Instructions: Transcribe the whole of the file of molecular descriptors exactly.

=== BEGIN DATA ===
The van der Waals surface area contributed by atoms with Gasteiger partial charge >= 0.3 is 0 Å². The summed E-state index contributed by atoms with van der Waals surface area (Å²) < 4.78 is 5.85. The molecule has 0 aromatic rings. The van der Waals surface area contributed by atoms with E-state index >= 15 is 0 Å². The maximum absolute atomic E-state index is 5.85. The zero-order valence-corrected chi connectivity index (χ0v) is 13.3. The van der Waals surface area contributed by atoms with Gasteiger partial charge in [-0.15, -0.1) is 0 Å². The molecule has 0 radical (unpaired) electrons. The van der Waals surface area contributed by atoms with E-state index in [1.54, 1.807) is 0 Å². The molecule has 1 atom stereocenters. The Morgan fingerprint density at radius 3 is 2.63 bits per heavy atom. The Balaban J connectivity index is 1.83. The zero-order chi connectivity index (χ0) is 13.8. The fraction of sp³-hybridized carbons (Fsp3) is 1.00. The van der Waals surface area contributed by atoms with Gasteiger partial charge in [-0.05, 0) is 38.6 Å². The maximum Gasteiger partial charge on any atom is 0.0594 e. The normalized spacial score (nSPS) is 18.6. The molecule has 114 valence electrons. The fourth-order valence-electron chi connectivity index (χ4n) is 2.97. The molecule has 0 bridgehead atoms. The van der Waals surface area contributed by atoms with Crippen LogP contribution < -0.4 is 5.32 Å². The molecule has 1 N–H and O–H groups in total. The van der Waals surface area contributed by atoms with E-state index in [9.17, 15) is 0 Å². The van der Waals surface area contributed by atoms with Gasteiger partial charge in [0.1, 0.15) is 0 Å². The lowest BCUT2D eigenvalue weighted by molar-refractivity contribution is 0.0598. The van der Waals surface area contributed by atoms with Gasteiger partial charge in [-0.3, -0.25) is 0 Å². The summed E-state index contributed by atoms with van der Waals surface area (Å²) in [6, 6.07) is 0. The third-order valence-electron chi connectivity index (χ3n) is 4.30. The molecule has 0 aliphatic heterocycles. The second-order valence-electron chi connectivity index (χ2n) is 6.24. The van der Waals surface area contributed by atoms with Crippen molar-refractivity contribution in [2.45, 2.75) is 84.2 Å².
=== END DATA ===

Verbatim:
The van der Waals surface area contributed by atoms with Gasteiger partial charge >= 0.3 is 0 Å². The summed E-state index contributed by atoms with van der Waals surface area (Å²) < 4.78 is 5.85. The molecule has 0 aromatic rings. The van der Waals surface area contributed by atoms with E-state index >= 15 is 0 Å². The maximum absolute atomic E-state index is 5.85. The zero-order valence-corrected chi connectivity index (χ0v) is 13.3. The van der Waals surface area contributed by atoms with Gasteiger partial charge in [-0.15, -0.1) is 0 Å². The molecule has 0 radical (unpaired) electrons. The van der Waals surface area contributed by atoms with E-state index in [1.54, 1.807) is 0 Å². The molecule has 1 atom stereocenters. The Morgan fingerprint density at radius 3 is 2.63 bits per heavy atom. The Balaban J connectivity index is 1.83. The zero-order chi connectivity index (χ0) is 13.8. The fraction of sp³-hybridized carbons (Fsp3) is 1.00. The van der Waals surface area contributed by atoms with Gasteiger partial charge in [-0.05, 0) is 38.6 Å². The maximum Gasteiger partial charge on any atom is 0.0594 e. The normalized spacial score (nSPS) is 18.6. The molecule has 114 valence electrons. The fourth-order valence-electron chi connectivity index (χ4n) is 2.97. The molecule has 0 bridgehead atoms. The van der Waals surface area contributed by atoms with Crippen LogP contribution < -0.4 is 5.32 Å². The molecule has 1 N–H and O–H groups in total. The van der Waals surface area contributed by atoms with E-state index in [9.17, 15) is 0 Å². The van der Waals surface area contributed by atoms with Gasteiger partial charge in [0.1, 0.15) is 0 Å². The lowest BCUT2D eigenvalue weighted by molar-refractivity contribution is 0.0598. The van der Waals surface area contributed by atoms with Gasteiger partial charge in [-0.3, -0.25) is 0 Å². The summed E-state index contributed by atoms with van der Waals surface area (Å²) in [6, 6.07) is 0. The third-order valence-electron chi connectivity index (χ3n) is 4.30. The molecule has 0 aliphatic heterocycles. The second-order valence-electron chi connectivity index (χ2n) is 6.24. The van der Waals surface area contributed by atoms with Crippen molar-refractivity contribution in [2.45, 2.75) is 84.2 Å².